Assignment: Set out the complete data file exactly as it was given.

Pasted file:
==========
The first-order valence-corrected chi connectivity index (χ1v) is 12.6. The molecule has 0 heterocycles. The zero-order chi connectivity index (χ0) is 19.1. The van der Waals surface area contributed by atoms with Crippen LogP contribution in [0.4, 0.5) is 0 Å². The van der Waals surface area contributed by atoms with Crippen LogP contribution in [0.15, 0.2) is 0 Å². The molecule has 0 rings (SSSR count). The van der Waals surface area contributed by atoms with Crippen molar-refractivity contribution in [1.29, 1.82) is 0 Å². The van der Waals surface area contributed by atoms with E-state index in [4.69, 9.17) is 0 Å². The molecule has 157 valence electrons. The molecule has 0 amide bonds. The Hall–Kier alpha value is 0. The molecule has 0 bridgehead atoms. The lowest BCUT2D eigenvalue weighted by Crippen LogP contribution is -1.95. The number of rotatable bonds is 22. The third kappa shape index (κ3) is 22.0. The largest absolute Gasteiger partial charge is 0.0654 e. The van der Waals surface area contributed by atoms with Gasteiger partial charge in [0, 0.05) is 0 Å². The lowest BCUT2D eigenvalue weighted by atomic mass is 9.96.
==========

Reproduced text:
The first-order valence-corrected chi connectivity index (χ1v) is 12.6. The molecule has 0 heterocycles. The zero-order chi connectivity index (χ0) is 19.1. The van der Waals surface area contributed by atoms with Crippen LogP contribution in [0.4, 0.5) is 0 Å². The van der Waals surface area contributed by atoms with Crippen LogP contribution in [0.15, 0.2) is 0 Å². The molecule has 0 rings (SSSR count). The van der Waals surface area contributed by atoms with Crippen molar-refractivity contribution in [1.29, 1.82) is 0 Å². The van der Waals surface area contributed by atoms with E-state index in [4.69, 9.17) is 0 Å². The molecule has 157 valence electrons. The molecule has 0 amide bonds. The Hall–Kier alpha value is 0. The molecule has 0 bridgehead atoms. The lowest BCUT2D eigenvalue weighted by Crippen LogP contribution is -1.95. The number of rotatable bonds is 22. The third kappa shape index (κ3) is 22.0. The largest absolute Gasteiger partial charge is 0.0654 e. The van der Waals surface area contributed by atoms with Gasteiger partial charge in [0, 0.05) is 0 Å². The lowest BCUT2D eigenvalue weighted by atomic mass is 9.96.